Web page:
John Jay, the first chief justice of the U.S. Supreme Court, suggested building a wall to keep out Catholic immigrants. Founding father Benjamin Franklin fretted about German immigrants.
“Few of their children in the country learn English … The signs in our streets have inscriptions in both languages … Unless the stream of their importation could be turned they will soon so outnumber us that all the advantages we have will not be able to preserve our language, and even our government will become precarious,” Franklin said.
And a 1954 editorial in the Philadelphia Sun proclaimed that immigrants would “prove ruinous” to America’s labor force by “reducing the wages of labor that will drive them from the farms and workshops altogether.”
The debate is nothing new — only the nationality has changed.
Donald Trump wants to build a wall along the borders of both Mexico and Canada; Ben Carson wants to patrol the border using drones; Scott Walker agrees with Trump that the children of unauthorized immigrants shouldn’t be considered American citizens, even if they are born here. Republicans have brought immigration to the forefront of national attention once again. And that might be a good thing.
But it’s the wrong conversation for the wrong reasons.
Immigrants aren’t a threat to the United States and its economic well-being, any more than they were back in the earliest days of the Republic.
Instead, they’re needed to create more economic growth in the country as the nation’s Baby Boomers retire and leave the workforce. The U.S. government should be considering ways to have more legal immigrants enter the country under visas and work permits, says UCCS professor Don Klingner.
It makes economic sense. The White House says not offering a path to citizenship for the 11 million people in the country without documentation will lower economic output by $80 billion and increase the national debt by $40 billion every year for the next 10 years, while Social Security will lose $50 billion.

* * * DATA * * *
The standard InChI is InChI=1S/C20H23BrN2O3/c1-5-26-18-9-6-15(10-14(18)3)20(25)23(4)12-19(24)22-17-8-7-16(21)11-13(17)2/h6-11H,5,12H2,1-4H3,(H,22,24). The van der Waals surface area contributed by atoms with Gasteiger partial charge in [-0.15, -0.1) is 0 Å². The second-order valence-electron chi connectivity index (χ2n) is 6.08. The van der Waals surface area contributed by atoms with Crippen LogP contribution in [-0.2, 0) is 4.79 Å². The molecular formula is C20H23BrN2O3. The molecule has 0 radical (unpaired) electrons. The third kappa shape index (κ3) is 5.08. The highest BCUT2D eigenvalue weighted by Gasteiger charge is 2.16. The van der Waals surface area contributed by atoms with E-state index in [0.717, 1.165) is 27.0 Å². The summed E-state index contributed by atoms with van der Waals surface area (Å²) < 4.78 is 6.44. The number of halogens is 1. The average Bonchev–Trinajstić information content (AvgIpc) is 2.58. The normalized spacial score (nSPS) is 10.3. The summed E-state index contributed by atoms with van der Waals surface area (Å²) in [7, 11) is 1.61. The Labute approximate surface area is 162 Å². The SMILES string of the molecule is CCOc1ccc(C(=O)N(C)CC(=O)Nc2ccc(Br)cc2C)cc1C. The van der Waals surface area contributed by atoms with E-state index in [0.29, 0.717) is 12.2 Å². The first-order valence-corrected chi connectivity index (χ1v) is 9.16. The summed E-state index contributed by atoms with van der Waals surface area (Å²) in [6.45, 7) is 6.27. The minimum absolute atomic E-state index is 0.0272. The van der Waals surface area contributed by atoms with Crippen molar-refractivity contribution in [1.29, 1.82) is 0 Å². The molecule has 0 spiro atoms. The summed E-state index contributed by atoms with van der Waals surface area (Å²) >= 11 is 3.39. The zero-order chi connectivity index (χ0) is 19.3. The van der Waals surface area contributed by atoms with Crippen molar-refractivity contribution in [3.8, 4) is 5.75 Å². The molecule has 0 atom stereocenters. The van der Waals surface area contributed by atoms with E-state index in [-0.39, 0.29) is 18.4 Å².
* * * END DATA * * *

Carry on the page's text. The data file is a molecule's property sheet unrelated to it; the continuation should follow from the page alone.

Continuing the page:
“Without the flow of immigration, we won’t have the people to fill the jobs, to take care of the retirees, the elderly.”
– Don Klingner
The Center for American Progress estimates that allowing immigrants to remain in the United States as citizens would increase the gross domestic product by $832 billion during a 10-year period. Those aren’t small numbers, and that’s why groups like the National Retail Federation and the National Restaurant Association support reform measures that allow a path to citizenship. Retailers support a verification program limited to new hires that also provides employers with protection against lawsuits. Those small businesses are asking for a “workable” program for obtaining visas for guest workers, reform of the H1B visa system for workers and a mechanism to provide “earned legalization for undocumented workers already in the country.”
Klingner echoes the NRF, saying there is a need for younger workers as America’s population ages and the birth rate declines.
“Without the flow of immigration, we won’t have the people to fill the jobs, to take care of the retirees, the elderly,” he said. “Just take a look at Canada — they make it easy to bring people in for jobs. That’s the kind of reform we need. We need to consider our long-term objectives and our long-term demographics and see what makes the most sense.”
Of course, to Donald Trump, rounding up the estimated 11 million illegal immigrants and deporting them and their children at a cost of around $118 billion is what seems to make sense.
Almost everyone agrees that won’t happen (outside the Republicans vying for the presidential nomination), and Klingner has a novel suggestion.
“Think about the three nations that make up North America,” he said. “It’s a powerhouse, economically — the United States, Canada and Mexico. They already depend on each other.
“We’re Mexico’s No. 1 trade partner; they’re the second-largest source of oil for the United States. Wouldn’t it make more sense to take on China’s economy with all three countries working together?”
Instead of approaching immigration reform in a rational and reasonable matter, the debate now centers on who can make the most outrageous statement first — and then who can come up with something worse.
Trump wants to circumvent the Constitution, which says anyone born here is a citizen; Walker agrees. Carson piles on with the idea of attack drones along the border.
Still, there’s hope that there will be time to reconsider our position on Mexico, and to find solutions that benefit both nations equally. n CSBJ